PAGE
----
Two landmark works of twentieth century dance, never before performed in New Zealand, are given their first performances by the Royal New Zealand Ballet. Combining explosive drama with high-voltage technique, these iconic works by French master-choreographer Roland Petit (1924 – 2011) will be a white-hot start to the 2017 season.
It is high summer in Provençe. On his wedding day, a young man is captivated, then obsessed, by an unknown, unseen woman – the ‘girl from Arles’. Consumed by his vision, he abandons his bride, losing his reason and ultimately, his life.
Drawing on Provençal folk music as well as original themes, Georges Bizet composed incidental music for the premiere of L’Arlésienne, a play by Alphonse Daudet, in 1872. While the play is now seldom performed, Bizet’s L’Arlésienne suites are frequently heard on the concert platform. Roland Petit’s intense one-act ballet, based on Daudet’s play, was created for the Ballet National de Marseille, the company founded by Petit, in 1974.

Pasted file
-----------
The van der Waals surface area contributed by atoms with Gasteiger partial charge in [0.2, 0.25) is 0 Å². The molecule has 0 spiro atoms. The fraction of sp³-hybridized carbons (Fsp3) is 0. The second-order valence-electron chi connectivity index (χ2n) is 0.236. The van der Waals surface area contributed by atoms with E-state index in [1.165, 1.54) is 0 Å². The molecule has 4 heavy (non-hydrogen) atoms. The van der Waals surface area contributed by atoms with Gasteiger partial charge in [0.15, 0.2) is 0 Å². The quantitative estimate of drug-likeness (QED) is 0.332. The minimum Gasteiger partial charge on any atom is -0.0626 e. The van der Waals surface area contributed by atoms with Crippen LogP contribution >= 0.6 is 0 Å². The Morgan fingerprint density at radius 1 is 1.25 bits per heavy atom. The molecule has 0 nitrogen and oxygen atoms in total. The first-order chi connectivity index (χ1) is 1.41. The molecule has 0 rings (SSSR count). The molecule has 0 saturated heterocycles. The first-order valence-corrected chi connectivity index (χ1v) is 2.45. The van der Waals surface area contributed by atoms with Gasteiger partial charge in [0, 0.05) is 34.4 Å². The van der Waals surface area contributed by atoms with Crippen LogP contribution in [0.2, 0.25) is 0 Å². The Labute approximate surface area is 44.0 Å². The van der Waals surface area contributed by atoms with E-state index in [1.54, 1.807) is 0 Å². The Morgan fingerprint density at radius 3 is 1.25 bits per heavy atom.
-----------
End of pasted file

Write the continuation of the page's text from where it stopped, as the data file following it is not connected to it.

Who is Carmen? Temptress, free spirit, victim or villain, she lives and loves on her own terms. Whatever claims a man makes on her body, her heart and mind are her own.
Bizet’s opera based on Prosper Mérimée’s novella was first performed in Paris in 1875. Its story and working class setting created a scandal, but Carmen is now one of the most popular works in the operatic canon, inspiring works in other genres, from musicals to notable ballets.
Roland Petit’s Carmen was created for Les Ballets de Paris. It premiered in London in 1949 with Petit’s wife, Zizi Jeanmaire in the title role and Petit himself as Don José, Carmen’s jealous lover. It has become Petit’s signature work, eagerly performed by dancers with a flair for drama.